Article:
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Texas Gov. Greg Abbott gets $6M campaign donation from out-of-state school voucher champion

Texas Gov. Greg Abbott vetoed 76 bills from the regular legislative session, the most vetoes he's ever made.
Gabriel C. Pérez
Texas Gov. Greg Abbott has raised more than $19 million since July, according to state campaign finance data updated Tuesday.

One of the nation’s foremost supporters of school vouchers dumped more than $6 million into Greg Abbott’s war chest after the governor made the issue a top priority.

Jeff Yass, a GOP megadonor who lives in Pennsylvania, gave Abbott $250,000 in October and another $6 million in December, according to state campaign finance data updated Tuesday.

Abbott’s campaign has ballyhooed it as the “largest single donation in Texas history.” The governor, who is not up for re-election this year, now has $32 million in his campaign coffers.

Abbott has raised more than $19 million since July, the data show.

“With this substantial financial backing, Governor Abbott will ensure that the conservative candidates who support his bold agenda to expand school choice, secure our southern border, and lower property taxes have what they need to keep Texas red,” Abbott campaign manager Kim Snyder said in a statement.

Yass also contributed another half million dollars to a political action fund, called the AFC Victory Fund, that supports school vouchers, the data show.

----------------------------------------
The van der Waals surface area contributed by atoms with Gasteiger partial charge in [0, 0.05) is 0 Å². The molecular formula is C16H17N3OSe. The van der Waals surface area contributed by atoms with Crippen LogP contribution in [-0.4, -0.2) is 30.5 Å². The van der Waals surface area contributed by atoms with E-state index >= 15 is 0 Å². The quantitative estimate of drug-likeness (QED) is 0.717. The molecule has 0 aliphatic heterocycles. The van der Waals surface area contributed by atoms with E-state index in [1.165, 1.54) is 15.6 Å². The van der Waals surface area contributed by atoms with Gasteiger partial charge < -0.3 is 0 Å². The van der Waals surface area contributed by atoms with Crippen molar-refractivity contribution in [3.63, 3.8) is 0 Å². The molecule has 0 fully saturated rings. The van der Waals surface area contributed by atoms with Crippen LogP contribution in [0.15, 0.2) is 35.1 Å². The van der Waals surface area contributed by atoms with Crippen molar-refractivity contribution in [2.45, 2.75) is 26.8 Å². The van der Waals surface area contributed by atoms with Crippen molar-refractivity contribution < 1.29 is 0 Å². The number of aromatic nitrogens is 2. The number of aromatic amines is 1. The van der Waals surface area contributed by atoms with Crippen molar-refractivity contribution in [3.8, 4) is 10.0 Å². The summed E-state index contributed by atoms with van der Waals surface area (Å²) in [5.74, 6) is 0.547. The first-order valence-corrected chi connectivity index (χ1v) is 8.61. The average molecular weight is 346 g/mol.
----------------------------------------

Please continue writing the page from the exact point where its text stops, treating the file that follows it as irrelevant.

An early investor in TikTok who became a billionaire after cofounding the global trading and technology firm Susquehanna International Group, Yass is a prolific campaign donor. In 2022, ProPublica reported he avoided paying $1 billion in taxes, pouring that cash into political campaigns across the country.

But Yass never spent big money in Texas before this year, when Abbott made passing school vouchers his top legislative goal.

So far, the governor has been unsuccessful.

Abbott called four special sessions last summer and fall hoping to pass a bill that would allow taxpayer money to fund a student’s private school education. He was thwarted by rural Republicans opposed to the idea.

Abbott could use his campaign cash to target those legislators who’ve blocked his agenda, and has made promises to call the Legislature back again until it passes some version of a voucher bill.

Lauren McGaughy is an investigative reporter and editor at The Texas Newsroom. Got a tip? Email her at Follow her on X and Threads @lmcgaughy.
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